Darell Gillam, Kokomo restaurateur who opened second-ever KFC franchise, dies

//Darell Gillam, Kokomo restaurateur who opened second-ever KFC franchise, dies

Darell Gillam, Kokomo restaurateur who opened second-ever KFC franchise, dies

In 1954, Colonel Harlan Sanders barged into Darell Gillam’s Kokomo restaurant and asked if he wanted to start selling Kentucky Fried Chicken.

Gillam said yes – and became only the second person ever to sign a KFC franchise in the country.

Gillam, who became a kind of local restaurateur in Kokomo and served as a president of the Indiana Restaurant Association, passed away on Oct. 19 in New Port Richey, Florida. He was 94 years old.


Darell Gillam KFC

Crowds line up outside Darell Gillams’ first carryout KFC at 312 E. Markland Ave. The local restaurateur started the second-ever KFC franchise in the country in Kokomo. Photo provided by the Howard County Historical Society.

The 1941 Greentown High School graduate said he had no idea who Col. Sanders was when he walked through the doors of Gillam’s Restaurant located along then U.S. 31. But the Colonel made a strong sales pitch for his “finger lickin’ good chicken.”

“He asked me when I wanted to start and I said as soon as possible,” Gilliam said during an interview with the Tribune in 1979. “So he said, ‘How about now?’”

Sanders took Gillam out to his old, beat-up Cadillac and pulled out big pots and a pressure cooker. The Colonel took off his coat and rolled up sleeves, got out a 25-pound bag of flour and all his spices, and started cooking his Kentucky Fried Chicken right there.

“The customers in the dining room loved it,” Gillam said. “That’s how he started to sell all his franchises; he is a colorful, convincing fellow.”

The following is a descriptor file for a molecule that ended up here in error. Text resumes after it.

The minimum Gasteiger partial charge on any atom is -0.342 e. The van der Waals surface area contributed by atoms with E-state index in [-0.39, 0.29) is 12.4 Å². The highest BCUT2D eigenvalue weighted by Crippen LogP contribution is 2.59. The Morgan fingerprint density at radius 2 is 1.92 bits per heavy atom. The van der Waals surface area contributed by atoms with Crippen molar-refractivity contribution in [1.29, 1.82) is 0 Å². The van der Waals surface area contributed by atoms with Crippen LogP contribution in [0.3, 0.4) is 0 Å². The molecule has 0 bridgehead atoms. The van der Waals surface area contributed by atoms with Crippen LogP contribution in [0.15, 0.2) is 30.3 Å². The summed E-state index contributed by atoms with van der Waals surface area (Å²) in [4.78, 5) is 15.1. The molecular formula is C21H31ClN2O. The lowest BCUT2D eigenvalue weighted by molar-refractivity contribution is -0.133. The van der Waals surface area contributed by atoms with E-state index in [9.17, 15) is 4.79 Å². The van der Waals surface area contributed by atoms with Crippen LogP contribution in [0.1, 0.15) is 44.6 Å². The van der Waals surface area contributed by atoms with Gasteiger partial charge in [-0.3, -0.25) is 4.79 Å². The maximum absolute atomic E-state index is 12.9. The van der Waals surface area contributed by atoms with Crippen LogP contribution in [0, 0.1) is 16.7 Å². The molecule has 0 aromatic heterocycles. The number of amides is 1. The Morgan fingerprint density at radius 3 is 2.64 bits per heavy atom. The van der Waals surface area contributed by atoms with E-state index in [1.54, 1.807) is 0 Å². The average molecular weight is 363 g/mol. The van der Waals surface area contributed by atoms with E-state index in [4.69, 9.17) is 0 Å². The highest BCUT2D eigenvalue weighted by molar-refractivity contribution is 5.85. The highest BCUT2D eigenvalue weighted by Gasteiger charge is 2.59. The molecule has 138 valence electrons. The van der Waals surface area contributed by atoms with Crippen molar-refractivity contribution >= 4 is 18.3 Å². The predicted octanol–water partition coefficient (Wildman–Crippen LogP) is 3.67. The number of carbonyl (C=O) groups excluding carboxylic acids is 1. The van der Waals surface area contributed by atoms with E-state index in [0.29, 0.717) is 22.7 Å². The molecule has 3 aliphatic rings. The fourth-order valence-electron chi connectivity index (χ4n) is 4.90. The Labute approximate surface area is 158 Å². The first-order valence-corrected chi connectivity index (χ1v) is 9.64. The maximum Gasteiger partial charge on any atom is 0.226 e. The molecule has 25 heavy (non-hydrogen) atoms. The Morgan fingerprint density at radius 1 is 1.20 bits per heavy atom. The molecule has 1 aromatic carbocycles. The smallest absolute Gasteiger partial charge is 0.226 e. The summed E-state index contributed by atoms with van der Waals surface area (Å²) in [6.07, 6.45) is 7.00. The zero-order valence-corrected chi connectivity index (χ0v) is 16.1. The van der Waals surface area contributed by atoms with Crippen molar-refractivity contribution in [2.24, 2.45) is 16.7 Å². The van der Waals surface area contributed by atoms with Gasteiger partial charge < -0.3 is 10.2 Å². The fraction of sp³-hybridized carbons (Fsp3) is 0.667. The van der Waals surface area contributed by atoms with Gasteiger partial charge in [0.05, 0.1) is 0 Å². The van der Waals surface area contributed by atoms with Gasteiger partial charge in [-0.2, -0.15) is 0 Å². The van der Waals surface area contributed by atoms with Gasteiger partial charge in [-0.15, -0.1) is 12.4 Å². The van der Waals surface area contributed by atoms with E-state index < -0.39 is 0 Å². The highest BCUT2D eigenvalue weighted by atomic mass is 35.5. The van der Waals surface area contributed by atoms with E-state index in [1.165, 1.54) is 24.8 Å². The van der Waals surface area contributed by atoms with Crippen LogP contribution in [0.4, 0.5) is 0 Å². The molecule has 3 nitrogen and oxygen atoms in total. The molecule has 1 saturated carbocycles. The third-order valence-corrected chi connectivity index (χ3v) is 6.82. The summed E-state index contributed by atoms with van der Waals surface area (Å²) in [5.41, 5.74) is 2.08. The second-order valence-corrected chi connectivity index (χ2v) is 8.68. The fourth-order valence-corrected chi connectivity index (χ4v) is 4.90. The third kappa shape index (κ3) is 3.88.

Still, the then 31-year-old Gillam was not ready to give up his own restaurant just to sell the Colonel’s chicken recipe, which wasn’t even remotely famous at the time. But the Colonel kept on hustling.

“The next morning I found the old Colonel had taken all my classy placemats off the tables and replaced them with Kentucky Fried Chicken placemats,” Gillam said. “He took off the nice stemmed glasses I had on the tables and put his little water glasses on. At the waitress stations he had put up his advertising signs. Well, I walked in and was shocked. I told him, ‘Hey, Colonel, you can’t do this to my restaurant.’ He told me I was making a big mistake and told me to think about it.”

Gillam ended up selling Kentucky Fried Chicken at his own restaurant for seven years before he decided to open the city’s first standalone KFC restaurant at 312 E. Markland Avenue. The new eatery was an instant success.

On opening night in 1961, he advertised a two-for-one sale, and lines stretched a block outside the door. Gillam said he had to drive to Fort Wayne, where the only other KFC was being sold in Indiana, to get more chicken.

“I couldn’t fry it fast enough,” he said. “People waited in line for two hours just to taste this chicken. And no one even knew about Kentucky Fried Chicken or Colonel Sanders then.”

About three months later, Gillam delivered Colonel Sanders his first royalty check.

“He had tears in his eyes – he’s a very sentimental man – and said, ‘Darrell, can I come up and see your operation?’ We’ve been friends ever since.’”


Darell Gillam KFC

Darell Gillam is seated second to the left of Col. Sanders during a get-together at Sanders’ house in Shelbyville, Kentucky. Gillam and Sanders stayed friends after he started the country’s second KFC franchise in Kokomo. Photo provided by the Howard County Historical Society.

In the 1970s, Gillam owned three KFCs in Kokomo and six in Illinois. His Kokomo restaurants earned second place worldwide sales awards for cities with 40,000 to 60,000.

Gillam ended up being elected president of the Indiana Restaurant Association, and also served on the National Advertising Board and the National Franchise Advisory Committee for KFC.

He was commissioned an honorary Kentucky Colonel on March 25, 1966, by Kentucky Governor Edward T. Breathitt. On Oct. 5, 1972, Gillam received the State of Indiana Council of The Sagamores of The Wabash from Gov. Edgar D. Whitcomb.